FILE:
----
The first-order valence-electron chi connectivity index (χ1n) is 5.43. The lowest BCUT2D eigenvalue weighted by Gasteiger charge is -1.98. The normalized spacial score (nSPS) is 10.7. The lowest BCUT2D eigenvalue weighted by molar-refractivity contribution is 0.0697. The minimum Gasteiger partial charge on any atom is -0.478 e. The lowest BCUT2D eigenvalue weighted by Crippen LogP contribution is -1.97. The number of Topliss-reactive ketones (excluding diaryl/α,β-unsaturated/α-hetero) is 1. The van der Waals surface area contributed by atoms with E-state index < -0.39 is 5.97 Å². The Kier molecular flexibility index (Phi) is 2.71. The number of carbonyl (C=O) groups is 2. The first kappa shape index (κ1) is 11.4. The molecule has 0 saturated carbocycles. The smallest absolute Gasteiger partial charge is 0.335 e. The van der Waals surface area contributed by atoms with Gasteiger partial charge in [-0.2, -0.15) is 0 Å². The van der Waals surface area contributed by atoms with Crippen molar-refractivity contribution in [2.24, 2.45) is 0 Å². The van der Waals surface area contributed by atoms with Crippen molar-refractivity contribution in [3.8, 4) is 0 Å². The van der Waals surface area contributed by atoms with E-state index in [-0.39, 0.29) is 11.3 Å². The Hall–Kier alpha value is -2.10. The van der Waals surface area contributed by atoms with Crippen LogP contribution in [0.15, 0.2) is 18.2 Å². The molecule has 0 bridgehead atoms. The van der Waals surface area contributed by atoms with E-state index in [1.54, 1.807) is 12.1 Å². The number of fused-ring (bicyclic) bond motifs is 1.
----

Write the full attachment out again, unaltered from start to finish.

The first-order valence-electron chi connectivity index (χ1n) is 5.43. The lowest BCUT2D eigenvalue weighted by Gasteiger charge is -1.98. The normalized spacial score (nSPS) is 10.7. The lowest BCUT2D eigenvalue weighted by molar-refractivity contribution is 0.0697. The minimum Gasteiger partial charge on any atom is -0.478 e. The lowest BCUT2D eigenvalue weighted by Crippen LogP contribution is -1.97. The number of Topliss-reactive ketones (excluding diaryl/α,β-unsaturated/α-hetero) is 1. The van der Waals surface area contributed by atoms with E-state index < -0.39 is 5.97 Å². The Kier molecular flexibility index (Phi) is 2.71. The number of carbonyl (C=O) groups is 2. The first kappa shape index (κ1) is 11.4. The molecule has 0 saturated carbocycles. The smallest absolute Gasteiger partial charge is 0.335 e. The van der Waals surface area contributed by atoms with Gasteiger partial charge in [-0.2, -0.15) is 0 Å². The van der Waals surface area contributed by atoms with Crippen molar-refractivity contribution in [2.24, 2.45) is 0 Å². The van der Waals surface area contributed by atoms with Crippen molar-refractivity contribution in [3.8, 4) is 0 Å². The van der Waals surface area contributed by atoms with E-state index in [-0.39, 0.29) is 11.3 Å². The Hall–Kier alpha value is -2.10. The van der Waals surface area contributed by atoms with Crippen LogP contribution in [0.15, 0.2) is 18.2 Å². The molecule has 0 bridgehead atoms. The van der Waals surface area contributed by atoms with E-state index in [1.54, 1.807) is 12.1 Å². The number of fused-ring (bicyclic) bond motifs is 1.